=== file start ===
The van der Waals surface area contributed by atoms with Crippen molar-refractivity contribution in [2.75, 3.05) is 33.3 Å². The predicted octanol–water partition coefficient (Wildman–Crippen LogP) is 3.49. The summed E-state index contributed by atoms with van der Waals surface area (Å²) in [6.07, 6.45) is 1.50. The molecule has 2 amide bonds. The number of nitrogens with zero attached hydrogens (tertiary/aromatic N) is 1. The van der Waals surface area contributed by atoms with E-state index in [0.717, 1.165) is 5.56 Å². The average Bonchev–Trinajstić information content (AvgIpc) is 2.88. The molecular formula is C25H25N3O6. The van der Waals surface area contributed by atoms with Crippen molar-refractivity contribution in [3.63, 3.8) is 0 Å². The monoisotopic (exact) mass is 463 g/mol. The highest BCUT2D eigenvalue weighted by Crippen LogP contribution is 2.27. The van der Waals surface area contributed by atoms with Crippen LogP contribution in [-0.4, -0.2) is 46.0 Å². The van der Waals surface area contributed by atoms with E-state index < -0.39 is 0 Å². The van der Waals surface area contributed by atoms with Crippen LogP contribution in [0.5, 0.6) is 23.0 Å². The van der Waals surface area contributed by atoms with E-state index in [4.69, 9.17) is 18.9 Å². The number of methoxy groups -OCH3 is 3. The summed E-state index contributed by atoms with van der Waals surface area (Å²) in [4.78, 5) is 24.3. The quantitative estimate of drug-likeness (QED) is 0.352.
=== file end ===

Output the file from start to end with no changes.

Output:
The van der Waals surface area contributed by atoms with Crippen molar-refractivity contribution in [2.75, 3.05) is 33.3 Å². The predicted octanol–water partition coefficient (Wildman–Crippen LogP) is 3.49. The summed E-state index contributed by atoms with van der Waals surface area (Å²) in [6.07, 6.45) is 1.50. The molecule has 2 amide bonds. The number of nitrogens with zero attached hydrogens (tertiary/aromatic N) is 1. The van der Waals surface area contributed by atoms with E-state index in [0.717, 1.165) is 5.56 Å². The average Bonchev–Trinajstić information content (AvgIpc) is 2.88. The molecular formula is C25H25N3O6. The van der Waals surface area contributed by atoms with Crippen molar-refractivity contribution in [3.63, 3.8) is 0 Å². The monoisotopic (exact) mass is 463 g/mol. The highest BCUT2D eigenvalue weighted by Crippen LogP contribution is 2.27. The van der Waals surface area contributed by atoms with Crippen LogP contribution in [-0.4, -0.2) is 46.0 Å². The van der Waals surface area contributed by atoms with E-state index < -0.39 is 0 Å². The van der Waals surface area contributed by atoms with Crippen LogP contribution in [0.5, 0.6) is 23.0 Å². The van der Waals surface area contributed by atoms with E-state index in [4.69, 9.17) is 18.9 Å². The number of methoxy groups -OCH3 is 3. The summed E-state index contributed by atoms with van der Waals surface area (Å²) in [4.78, 5) is 24.3. The quantitative estimate of drug-likeness (QED) is 0.352.